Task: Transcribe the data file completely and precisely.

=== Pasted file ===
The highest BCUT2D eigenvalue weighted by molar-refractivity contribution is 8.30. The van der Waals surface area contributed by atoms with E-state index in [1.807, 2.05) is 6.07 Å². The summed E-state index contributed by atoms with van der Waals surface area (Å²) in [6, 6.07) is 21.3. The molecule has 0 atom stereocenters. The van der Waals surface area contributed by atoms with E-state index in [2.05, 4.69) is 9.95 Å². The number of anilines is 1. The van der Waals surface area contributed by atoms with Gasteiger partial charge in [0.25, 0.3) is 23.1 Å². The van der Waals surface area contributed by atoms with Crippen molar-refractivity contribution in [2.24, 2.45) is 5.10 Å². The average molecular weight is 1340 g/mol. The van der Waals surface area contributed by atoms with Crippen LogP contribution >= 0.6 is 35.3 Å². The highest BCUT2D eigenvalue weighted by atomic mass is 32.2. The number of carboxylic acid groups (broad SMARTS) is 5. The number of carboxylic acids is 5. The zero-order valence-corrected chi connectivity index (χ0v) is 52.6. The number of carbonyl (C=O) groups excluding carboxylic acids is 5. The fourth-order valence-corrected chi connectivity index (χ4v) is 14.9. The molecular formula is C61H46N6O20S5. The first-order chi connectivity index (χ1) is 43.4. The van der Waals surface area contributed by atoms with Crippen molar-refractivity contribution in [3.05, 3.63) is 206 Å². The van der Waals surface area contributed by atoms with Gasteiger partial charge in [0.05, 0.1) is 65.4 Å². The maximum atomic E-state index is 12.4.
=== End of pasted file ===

The highest BCUT2D eigenvalue weighted by molar-refractivity contribution is 8.30. The van der Waals surface area contributed by atoms with E-state index in [1.807, 2.05) is 6.07 Å². The summed E-state index contributed by atoms with van der Waals surface area (Å²) in [6, 6.07) is 21.3. The molecule has 0 atom stereocenters. The van der Waals surface area contributed by atoms with E-state index in [2.05, 4.69) is 9.95 Å². The number of anilines is 1. The van der Waals surface area contributed by atoms with Gasteiger partial charge in [0.25, 0.3) is 23.1 Å². The van der Waals surface area contributed by atoms with Crippen molar-refractivity contribution in [2.24, 2.45) is 5.10 Å². The average molecular weight is 1340 g/mol. The van der Waals surface area contributed by atoms with Crippen LogP contribution >= 0.6 is 35.3 Å². The highest BCUT2D eigenvalue weighted by atomic mass is 32.2. The number of carboxylic acid groups (broad SMARTS) is 5. The number of carboxylic acids is 5. The zero-order valence-corrected chi connectivity index (χ0v) is 52.6. The number of carbonyl (C=O) groups excluding carboxylic acids is 5. The fourth-order valence-corrected chi connectivity index (χ4v) is 14.9. The molecular formula is C61H46N6O20S5. The first-order chi connectivity index (χ1) is 43.4. The van der Waals surface area contributed by atoms with Crippen molar-refractivity contribution in [3.05, 3.63) is 206 Å². The van der Waals surface area contributed by atoms with Gasteiger partial charge in [0.05, 0.1) is 65.4 Å². The maximum atomic E-state index is 12.4.